I didn’t like Spec Ops: The Line until it ended.
That’s a feeling I’ve had about many video games; the almost palpable relief when the closing credits begin to roll and I know that another bad experience is over. Sometimes, in moments like that, I light up a cigarette and just watch the names scroll by through the haze of the smoke, silently curious about why these people thought to create the game they did, and secure in the knowledge that I’ll never have to touch it again.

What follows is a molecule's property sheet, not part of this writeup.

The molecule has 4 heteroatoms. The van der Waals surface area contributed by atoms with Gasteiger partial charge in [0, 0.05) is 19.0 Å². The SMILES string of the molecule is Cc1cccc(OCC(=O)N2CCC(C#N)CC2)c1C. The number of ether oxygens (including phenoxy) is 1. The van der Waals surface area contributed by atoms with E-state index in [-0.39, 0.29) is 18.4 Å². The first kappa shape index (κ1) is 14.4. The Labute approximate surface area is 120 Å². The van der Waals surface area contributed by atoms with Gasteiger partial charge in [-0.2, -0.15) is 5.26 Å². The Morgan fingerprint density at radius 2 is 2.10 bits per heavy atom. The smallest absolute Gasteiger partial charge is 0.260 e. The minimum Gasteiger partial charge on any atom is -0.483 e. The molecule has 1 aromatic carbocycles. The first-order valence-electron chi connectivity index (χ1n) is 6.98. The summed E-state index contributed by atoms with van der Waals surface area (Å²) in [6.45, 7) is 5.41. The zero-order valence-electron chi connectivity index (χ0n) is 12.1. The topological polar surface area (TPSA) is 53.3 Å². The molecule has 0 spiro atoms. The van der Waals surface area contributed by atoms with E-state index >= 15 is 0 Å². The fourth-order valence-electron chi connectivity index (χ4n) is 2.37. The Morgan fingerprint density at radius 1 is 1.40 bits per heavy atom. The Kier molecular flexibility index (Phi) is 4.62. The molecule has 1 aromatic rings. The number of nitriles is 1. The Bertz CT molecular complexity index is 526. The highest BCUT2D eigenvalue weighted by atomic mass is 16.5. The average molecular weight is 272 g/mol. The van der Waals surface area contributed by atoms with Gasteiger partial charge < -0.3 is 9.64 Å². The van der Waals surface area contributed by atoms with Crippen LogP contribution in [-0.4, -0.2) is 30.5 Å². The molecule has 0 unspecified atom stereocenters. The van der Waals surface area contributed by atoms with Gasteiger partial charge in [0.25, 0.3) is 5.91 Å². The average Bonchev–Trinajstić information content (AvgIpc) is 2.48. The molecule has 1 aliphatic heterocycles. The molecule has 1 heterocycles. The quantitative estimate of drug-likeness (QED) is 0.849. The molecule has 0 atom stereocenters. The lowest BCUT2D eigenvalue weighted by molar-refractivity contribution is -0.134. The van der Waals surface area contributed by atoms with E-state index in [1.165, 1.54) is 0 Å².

It wasn’t quite like that with The Line. This time, as the assorted names of the Yager Development team rolled upwards and disappeared off the top of my television, I sat in a stunned, almost comatose silence and thought about everything that had led me to that point. I thought about life and death, about war and peace, about right and wrong. I thought about a lot of things, sat there in that chair. Then, when the names had all but disappeared and the final chords of Jimi Hendrix’s “A Merman I Should Be” rang out with an almost beautiful finality, I realized it wasn’t quite over yet.